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Diane Arbus, Female impersonator holding long gloves, Hempstead, L.I. 1959, gelatin silver print, 9 3/4 × 5 7/8". © The Estate of Diane Arbus, LLC. All Rights Reserved.

Diane Arbus

The Met Breuer

Diane Arbus, Female impersonator holding long gloves, Hempstead, L.I. 1959, gelatin silver print, 9 3/4 × 5 7/8". © The Estate of Diane Arbus, LLC. All Rights Reserved.

In one of those hard-to-believe-now anecdotes, Diane Arbus had trouble selling an editioned portfolio of her photographs in 1971; Richard Avedon bought two of the four she managed to sell for $1,000 each. The Metropolitan Museum of Art’s elegant exhibition of Arbus’s early, mostly unseen work, “In the Beginning,” curated by Jeff L. Rosenheim at the Met Breuer, includes the contents of one of Avedon’s boxes in a side room: a well-trafficked coda to the show’s new discoveries. This is Arbus at the (all-too-soon) end (she would die just a few months later at forty-eight), and demonstrates the arresting intensity of her iconic work: crisp images shot with a medium-format camera of a boy at a pro-war parade wearing a BOMB HANOI pin; a giant towering over his parents in their house; an unpopulated suburban living room with a Christmas tree squished in its corner, dripping tinsel.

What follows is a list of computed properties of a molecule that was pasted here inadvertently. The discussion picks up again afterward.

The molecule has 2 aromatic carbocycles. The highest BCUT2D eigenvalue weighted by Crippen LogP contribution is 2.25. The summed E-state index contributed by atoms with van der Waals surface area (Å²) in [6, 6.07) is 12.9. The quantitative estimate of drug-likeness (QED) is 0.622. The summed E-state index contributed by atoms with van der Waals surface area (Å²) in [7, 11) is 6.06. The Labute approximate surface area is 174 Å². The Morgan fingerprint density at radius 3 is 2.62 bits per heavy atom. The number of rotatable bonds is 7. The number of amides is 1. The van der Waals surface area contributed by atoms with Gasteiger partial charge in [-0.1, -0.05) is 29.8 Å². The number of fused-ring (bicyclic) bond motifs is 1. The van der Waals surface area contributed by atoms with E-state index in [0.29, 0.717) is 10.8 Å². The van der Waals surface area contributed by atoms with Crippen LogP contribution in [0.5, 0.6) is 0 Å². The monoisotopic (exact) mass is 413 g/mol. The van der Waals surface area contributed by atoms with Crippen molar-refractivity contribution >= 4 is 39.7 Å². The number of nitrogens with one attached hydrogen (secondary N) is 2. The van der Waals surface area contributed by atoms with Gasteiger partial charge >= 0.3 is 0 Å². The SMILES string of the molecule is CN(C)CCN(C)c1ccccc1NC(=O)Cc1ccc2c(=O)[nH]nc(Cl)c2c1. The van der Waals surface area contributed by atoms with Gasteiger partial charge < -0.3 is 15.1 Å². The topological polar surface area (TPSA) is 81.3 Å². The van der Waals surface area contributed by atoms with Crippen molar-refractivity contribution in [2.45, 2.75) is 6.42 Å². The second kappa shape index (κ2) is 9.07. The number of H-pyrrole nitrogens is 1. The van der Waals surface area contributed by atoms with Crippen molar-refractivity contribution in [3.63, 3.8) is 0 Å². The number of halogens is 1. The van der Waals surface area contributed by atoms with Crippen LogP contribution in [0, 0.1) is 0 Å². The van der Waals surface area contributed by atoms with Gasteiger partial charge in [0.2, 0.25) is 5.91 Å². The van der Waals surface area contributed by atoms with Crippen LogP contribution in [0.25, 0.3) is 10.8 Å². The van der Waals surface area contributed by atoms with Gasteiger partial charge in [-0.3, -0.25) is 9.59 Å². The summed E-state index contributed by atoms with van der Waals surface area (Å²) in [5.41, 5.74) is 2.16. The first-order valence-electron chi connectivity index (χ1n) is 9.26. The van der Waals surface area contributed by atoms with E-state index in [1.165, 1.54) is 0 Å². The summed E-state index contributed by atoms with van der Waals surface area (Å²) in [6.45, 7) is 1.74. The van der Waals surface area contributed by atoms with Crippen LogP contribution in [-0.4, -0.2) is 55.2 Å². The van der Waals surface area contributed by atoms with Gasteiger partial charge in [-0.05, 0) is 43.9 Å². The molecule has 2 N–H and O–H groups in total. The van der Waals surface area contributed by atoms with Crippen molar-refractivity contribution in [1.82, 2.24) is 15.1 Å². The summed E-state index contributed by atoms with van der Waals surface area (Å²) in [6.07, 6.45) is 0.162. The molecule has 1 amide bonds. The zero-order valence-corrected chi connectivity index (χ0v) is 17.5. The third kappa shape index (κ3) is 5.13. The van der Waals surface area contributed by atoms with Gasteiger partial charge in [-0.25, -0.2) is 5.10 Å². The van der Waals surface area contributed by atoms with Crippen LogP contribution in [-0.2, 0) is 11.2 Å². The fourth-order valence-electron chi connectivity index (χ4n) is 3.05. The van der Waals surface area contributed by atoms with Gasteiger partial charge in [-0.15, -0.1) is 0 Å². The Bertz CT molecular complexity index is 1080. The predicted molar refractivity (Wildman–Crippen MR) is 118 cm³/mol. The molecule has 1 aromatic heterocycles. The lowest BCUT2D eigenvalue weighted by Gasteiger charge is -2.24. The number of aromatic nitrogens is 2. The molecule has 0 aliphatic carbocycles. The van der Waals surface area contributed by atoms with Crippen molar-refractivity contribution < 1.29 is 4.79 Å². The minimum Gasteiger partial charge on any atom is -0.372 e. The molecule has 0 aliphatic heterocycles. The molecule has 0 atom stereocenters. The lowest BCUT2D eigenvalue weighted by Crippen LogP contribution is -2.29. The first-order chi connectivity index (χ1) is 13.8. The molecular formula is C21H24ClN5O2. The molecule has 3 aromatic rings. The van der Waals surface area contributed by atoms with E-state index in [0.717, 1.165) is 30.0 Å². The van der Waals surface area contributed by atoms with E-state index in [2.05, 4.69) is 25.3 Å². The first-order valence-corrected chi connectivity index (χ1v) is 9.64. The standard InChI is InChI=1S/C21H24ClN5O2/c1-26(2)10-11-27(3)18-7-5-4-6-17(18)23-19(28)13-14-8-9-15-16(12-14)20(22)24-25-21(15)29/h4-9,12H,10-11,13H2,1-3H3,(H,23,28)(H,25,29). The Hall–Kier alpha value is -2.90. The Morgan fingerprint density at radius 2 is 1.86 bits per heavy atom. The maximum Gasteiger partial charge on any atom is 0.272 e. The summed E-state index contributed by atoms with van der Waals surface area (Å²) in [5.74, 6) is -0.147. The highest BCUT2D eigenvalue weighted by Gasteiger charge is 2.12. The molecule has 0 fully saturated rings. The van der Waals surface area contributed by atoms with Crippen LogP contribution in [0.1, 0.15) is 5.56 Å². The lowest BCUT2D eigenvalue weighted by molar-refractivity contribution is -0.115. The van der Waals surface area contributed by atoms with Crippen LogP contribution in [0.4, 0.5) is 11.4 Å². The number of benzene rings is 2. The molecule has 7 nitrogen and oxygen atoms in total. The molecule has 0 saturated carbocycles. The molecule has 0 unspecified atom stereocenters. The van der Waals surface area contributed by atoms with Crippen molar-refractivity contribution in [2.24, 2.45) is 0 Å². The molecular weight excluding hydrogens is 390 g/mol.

Far

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